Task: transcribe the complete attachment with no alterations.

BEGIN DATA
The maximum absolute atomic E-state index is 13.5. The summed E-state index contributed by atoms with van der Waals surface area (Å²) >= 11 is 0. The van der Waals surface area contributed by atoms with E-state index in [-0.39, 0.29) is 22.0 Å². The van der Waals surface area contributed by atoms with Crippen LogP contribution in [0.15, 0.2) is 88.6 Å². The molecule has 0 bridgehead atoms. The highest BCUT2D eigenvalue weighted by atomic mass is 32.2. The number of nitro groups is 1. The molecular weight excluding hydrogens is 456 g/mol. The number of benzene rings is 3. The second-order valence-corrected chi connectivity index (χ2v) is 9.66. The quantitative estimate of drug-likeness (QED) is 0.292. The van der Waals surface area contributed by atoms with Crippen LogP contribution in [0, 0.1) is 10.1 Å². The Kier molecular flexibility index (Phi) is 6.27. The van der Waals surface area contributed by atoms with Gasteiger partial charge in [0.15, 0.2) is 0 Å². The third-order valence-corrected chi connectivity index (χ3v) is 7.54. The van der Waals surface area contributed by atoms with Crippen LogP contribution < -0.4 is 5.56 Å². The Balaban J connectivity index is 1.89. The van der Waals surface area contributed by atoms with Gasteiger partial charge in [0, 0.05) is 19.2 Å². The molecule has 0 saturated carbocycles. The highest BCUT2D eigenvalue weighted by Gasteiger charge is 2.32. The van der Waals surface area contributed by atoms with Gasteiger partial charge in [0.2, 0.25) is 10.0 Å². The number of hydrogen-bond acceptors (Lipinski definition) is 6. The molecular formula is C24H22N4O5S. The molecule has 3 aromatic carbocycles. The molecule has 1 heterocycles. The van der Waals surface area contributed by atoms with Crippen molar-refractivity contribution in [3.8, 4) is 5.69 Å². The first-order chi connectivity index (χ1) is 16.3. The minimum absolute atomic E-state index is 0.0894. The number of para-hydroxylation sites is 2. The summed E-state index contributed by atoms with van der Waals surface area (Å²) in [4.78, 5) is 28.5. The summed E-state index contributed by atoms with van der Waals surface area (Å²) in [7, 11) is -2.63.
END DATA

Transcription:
The maximum absolute atomic E-state index is 13.5. The summed E-state index contributed by atoms with van der Waals surface area (Å²) >= 11 is 0. The van der Waals surface area contributed by atoms with E-state index in [-0.39, 0.29) is 22.0 Å². The van der Waals surface area contributed by atoms with Crippen LogP contribution in [0.15, 0.2) is 88.6 Å². The molecule has 0 bridgehead atoms. The highest BCUT2D eigenvalue weighted by atomic mass is 32.2. The number of nitro groups is 1. The molecular weight excluding hydrogens is 456 g/mol. The number of benzene rings is 3. The second-order valence-corrected chi connectivity index (χ2v) is 9.66. The quantitative estimate of drug-likeness (QED) is 0.292. The van der Waals surface area contributed by atoms with Crippen LogP contribution in [0, 0.1) is 10.1 Å². The Kier molecular flexibility index (Phi) is 6.27. The van der Waals surface area contributed by atoms with Gasteiger partial charge in [0.15, 0.2) is 0 Å². The third-order valence-corrected chi connectivity index (χ3v) is 7.54. The van der Waals surface area contributed by atoms with Crippen LogP contribution < -0.4 is 5.56 Å². The Balaban J connectivity index is 1.89. The van der Waals surface area contributed by atoms with Gasteiger partial charge in [0, 0.05) is 19.2 Å². The molecule has 0 saturated carbocycles. The highest BCUT2D eigenvalue weighted by Gasteiger charge is 2.32. The van der Waals surface area contributed by atoms with Gasteiger partial charge in [0.2, 0.25) is 10.0 Å². The number of hydrogen-bond acceptors (Lipinski definition) is 6. The molecular formula is C24H22N4O5S. The molecule has 3 aromatic carbocycles. The molecule has 1 heterocycles. The van der Waals surface area contributed by atoms with Crippen molar-refractivity contribution in [3.8, 4) is 5.69 Å². The first-order chi connectivity index (χ1) is 16.3. The minimum absolute atomic E-state index is 0.0894. The number of para-hydroxylation sites is 2. The summed E-state index contributed by atoms with van der Waals surface area (Å²) in [4.78, 5) is 28.5. The summed E-state index contributed by atoms with van der Waals surface area (Å²) in [7, 11) is -2.63.